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I have a string like
Pakistan, officially the <a href="Page.aspx?Link=Islamic Republic of Pakistan">Islamic Republic of Pakistan</a>

Now I am using
System.Text.RegularExpressions.Regex.Replace(inputText, "(\\bPakistan\\b)", "something"); to replace Pakistan outside the tags. But I don't want to replace Pakistan occurring within the <a></a> tags.
Edit: an actual string

Pakistan (Urdu: پاکِستان), officially the Islamic Republic of Pakistan, is a country in South Asia. It has a 1,046-kilometre (650 mi) coastline along the Arabian Sea and Gulf of Oman in the south and is bordered by Afghanistan and Iran in the west, India in the east and China in the far northeast.[6] Tajikistan also lies very close to Pakistan but is separated by the narrow Wakhan Corridor.

And An array of strings

string[] links={"Pakistan","Islamic Republic","Republic of Pakistan","South Asia","Arabian Sea","Gulf","Oman","Gulf of Oman","the south","in the south","Afghanistan","Iran","the west","in the west","west India","the east","China","Tajikistan","the narrow","Wakhan Corridor","Central Asia","the Middle","Middle East","the Middle East"}

I want to replace every occurrence of every string in this array with <a href="page.aspx?link=thisString">thisString</a>. and I could not correctly add links to strings like "Republic of Pakistan" where Pakistan is also another string in this array.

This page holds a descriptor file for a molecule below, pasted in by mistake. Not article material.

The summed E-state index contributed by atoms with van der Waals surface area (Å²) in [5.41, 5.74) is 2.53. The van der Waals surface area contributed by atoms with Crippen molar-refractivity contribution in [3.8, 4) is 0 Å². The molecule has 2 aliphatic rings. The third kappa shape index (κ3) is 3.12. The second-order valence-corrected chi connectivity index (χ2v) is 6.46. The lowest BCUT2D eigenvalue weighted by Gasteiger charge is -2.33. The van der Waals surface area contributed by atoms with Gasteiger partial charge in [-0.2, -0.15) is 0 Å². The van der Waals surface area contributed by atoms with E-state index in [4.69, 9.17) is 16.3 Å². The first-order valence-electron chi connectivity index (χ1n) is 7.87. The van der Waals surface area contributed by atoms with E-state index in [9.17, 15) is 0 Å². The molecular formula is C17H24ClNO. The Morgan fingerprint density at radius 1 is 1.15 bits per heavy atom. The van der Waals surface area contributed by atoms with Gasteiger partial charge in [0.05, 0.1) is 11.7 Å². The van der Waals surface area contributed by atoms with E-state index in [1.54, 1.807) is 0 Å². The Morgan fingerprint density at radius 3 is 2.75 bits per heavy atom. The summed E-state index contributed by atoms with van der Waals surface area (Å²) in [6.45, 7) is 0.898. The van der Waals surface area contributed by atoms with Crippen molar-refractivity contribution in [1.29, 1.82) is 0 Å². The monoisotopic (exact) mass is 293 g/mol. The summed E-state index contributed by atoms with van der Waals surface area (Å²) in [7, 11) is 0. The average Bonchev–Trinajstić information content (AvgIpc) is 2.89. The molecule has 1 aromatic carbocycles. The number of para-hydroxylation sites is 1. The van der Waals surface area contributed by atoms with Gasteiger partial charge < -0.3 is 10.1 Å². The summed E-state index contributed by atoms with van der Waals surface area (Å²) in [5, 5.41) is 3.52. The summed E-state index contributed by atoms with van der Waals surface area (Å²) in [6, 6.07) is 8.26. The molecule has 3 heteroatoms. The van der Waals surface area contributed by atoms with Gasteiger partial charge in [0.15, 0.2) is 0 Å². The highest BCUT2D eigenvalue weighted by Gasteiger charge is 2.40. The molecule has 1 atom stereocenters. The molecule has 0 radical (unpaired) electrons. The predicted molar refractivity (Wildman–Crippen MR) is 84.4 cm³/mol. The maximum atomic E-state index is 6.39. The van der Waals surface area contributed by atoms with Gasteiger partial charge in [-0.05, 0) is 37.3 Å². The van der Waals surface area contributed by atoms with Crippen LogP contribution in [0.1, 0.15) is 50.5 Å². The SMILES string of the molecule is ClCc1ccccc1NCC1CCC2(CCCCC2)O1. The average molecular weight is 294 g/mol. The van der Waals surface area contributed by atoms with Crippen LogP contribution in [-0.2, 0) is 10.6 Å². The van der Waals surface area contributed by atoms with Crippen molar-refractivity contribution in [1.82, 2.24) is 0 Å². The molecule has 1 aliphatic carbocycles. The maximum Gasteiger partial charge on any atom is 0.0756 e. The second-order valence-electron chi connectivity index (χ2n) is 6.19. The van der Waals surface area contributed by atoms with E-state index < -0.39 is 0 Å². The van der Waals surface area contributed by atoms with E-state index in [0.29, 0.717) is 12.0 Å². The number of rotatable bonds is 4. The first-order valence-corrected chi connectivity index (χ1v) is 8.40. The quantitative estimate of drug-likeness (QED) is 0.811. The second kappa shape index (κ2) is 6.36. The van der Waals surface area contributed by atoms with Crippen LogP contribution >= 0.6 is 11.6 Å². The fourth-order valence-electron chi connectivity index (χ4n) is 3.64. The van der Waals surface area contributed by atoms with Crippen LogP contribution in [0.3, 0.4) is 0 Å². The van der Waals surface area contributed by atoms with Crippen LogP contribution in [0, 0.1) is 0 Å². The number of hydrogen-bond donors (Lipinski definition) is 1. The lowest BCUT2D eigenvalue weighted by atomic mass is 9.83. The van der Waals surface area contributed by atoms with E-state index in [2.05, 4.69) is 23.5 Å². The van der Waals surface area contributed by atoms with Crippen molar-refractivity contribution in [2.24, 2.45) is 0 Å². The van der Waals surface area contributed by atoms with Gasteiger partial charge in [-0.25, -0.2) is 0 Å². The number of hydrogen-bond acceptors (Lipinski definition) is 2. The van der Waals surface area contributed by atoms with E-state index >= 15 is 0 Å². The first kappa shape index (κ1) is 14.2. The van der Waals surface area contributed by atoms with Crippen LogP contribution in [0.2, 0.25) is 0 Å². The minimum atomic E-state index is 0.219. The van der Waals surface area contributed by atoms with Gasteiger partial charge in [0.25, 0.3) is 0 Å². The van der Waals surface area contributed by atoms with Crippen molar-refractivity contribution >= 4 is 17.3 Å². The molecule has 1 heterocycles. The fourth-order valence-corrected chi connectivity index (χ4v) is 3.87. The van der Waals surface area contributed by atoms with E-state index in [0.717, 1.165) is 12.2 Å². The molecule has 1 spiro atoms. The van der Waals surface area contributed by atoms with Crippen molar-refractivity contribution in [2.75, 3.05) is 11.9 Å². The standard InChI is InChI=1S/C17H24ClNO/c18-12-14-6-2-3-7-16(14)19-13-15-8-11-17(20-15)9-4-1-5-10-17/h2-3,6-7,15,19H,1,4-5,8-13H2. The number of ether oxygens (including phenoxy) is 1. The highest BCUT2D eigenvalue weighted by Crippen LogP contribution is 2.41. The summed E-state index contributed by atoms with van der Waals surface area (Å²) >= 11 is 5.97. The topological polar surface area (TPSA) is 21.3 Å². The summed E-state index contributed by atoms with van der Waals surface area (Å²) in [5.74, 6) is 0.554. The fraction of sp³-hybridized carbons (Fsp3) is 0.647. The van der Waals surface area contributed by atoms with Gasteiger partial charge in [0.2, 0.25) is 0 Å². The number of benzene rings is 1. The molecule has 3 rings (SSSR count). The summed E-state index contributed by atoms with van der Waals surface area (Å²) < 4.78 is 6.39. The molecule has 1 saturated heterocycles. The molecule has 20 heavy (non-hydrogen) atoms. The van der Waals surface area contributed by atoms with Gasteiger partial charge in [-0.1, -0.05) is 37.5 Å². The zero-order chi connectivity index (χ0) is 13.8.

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5 Answers 5

up vote 1 down vote accepted

Although @Chris solution does not works exactly here, but you can use in this way.

string content = "Pakistan is <a href=\" Pakistan is\">Pakistan an islamic country</a>";
string content2= Regex.Replace(content,@"\bPakistan\b", "India");
string content3 = Regex.Replace(content2, @"(?<=\<\s*a[^<]+)\bIndia\b(?=.*?\>)", "pakistan");        

but this is not a very efficient solution.

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May be not very efficient but easy to understand and implement. Thanks –  Tasawer Khan May 6 '10 at 12:18
I used it like this inputText = Regex.Replace(inputText, @"(?<=\<\sa[^<]+)\bStringToReplace\b(?=.?\>)", "DBPT"); inputText = System.Text.RegularExpressions.Regex.Replace(inputText, "(\\bStringtoReplace\\b)", Replacement); inputText = Regex.Replace(inputText, @"(?<=\<\sa[^<]+)\bDBPT\b(?=.?\>)", StringtoReplace) –  Tasawer Khan May 6 '10 at 12:59

If you're trying to do something in the context of HTML syntax, use an HTML parser.

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For the first part of your question, I would match either a link or the target word:

Regex r = new Regex(@"<a\s+.*?</a>|\bPakistan\b");

Then I would use a MatchEvaluator to check which one I matched and replace accordingly: if it's a link, plug it back in; if it's the target word, linkify it.

For the second part, you can Join the strings in the array into a regex alternation, like this:

string regex = String.Format(@"\b({0})\b", String.Join("|", links));